Whereas mental health professionals who do not offer telehealth services (non-adopters) say “lack of training” is the major barrier, those who have already utilized telehealth (adopters) say “administrative barriers” bother them the most.
Top Barriers for Non-Adopters
In a survey of 159 mental health professionals, researchers find that “lack of training” is the largest barrier to utilizing telehealth. The most frequently endorsed barriers include:
lack of training (50.5%)
preference for in‐person appointments (44.4%)
administrative burden for appointments (35.4%)
fear of increased workload (15.2%)
lack of supervisor support (11.1%)
This corroborates other researches in the pre-COVID-19 era, when, in many cases, clinical leaders had not acknowledged telepsychotherapy as a priority. Some therapists also reported little interest in conducting telepsychotherapy, and many were unprepared for the effort necessary.
When comparing responses from mental health professionals who have used telehealth (adopters), researchers say that non-adopters may have some misconceptions:
Lack of patient knowledge about technology. Non-adopters are unsure if patients are competent in the technologies required for video chats. Researchers point out that there have been related surveys in which majority of respondents (specifically, Veterans) say they are comfortable with the technologies.
Technology problems. Non-adopters are concerned if the audio and video quality will be good, and if there are disruptions due to technology. Researchers say that in surveys of mental health professionals who adopt telehealth, technology problem is not endorsed as an issue or a barrier.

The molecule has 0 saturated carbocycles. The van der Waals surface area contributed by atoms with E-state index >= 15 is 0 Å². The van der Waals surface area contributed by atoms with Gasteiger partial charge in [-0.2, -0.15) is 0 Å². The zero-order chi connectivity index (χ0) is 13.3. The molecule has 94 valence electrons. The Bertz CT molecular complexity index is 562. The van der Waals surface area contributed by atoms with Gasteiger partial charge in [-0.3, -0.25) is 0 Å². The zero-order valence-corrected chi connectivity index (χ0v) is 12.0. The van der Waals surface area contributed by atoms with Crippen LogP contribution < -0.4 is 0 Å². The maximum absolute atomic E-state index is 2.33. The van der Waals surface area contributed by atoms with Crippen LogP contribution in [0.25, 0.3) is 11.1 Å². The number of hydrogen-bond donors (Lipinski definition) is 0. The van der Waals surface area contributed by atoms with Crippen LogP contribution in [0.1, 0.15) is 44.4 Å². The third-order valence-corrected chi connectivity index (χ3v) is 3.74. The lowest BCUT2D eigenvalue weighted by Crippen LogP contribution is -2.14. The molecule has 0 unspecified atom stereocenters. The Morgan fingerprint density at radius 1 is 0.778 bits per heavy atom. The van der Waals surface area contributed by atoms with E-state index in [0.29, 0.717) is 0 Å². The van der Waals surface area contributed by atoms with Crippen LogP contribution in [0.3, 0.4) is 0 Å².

Building rapport with patients. Non-adopters wonder if they can have the same level of rapport that they have with in-person patients. Researchers say about half of the “adopters” surveyed felt they had the same level of rapport (54.3%).
Barriers That Adopters Face
For mental health professionals that have already utilized telehealth (adopters), they are not without their own issues. Among adopters surveyed, the most frequently endorsed barrier is “administrative barrier” (63.6%), the second is personal preference for in‐person care (38.6%).
In one study, researchers identified “administrative barriers” as inadequate staffing, delays in staff credentialing, poor communication from clinical leaders about priorities and workload, patient recruitment problems, and staff changes.
Kristen Perry, Sari Gold and Erika M. Shearer. 2020. “Identifying and addressing mental health providers’ perceived barriers to clinical video telehealth utilization.” Journal of Clinical Psychology, 76: 1125–1134.
Geri Adler, et al. 2014. “A Pilot Project to Improve Access to Telepsychotherapy at Rural Clinics.” Telemedicine and e-Health, 20(1, January).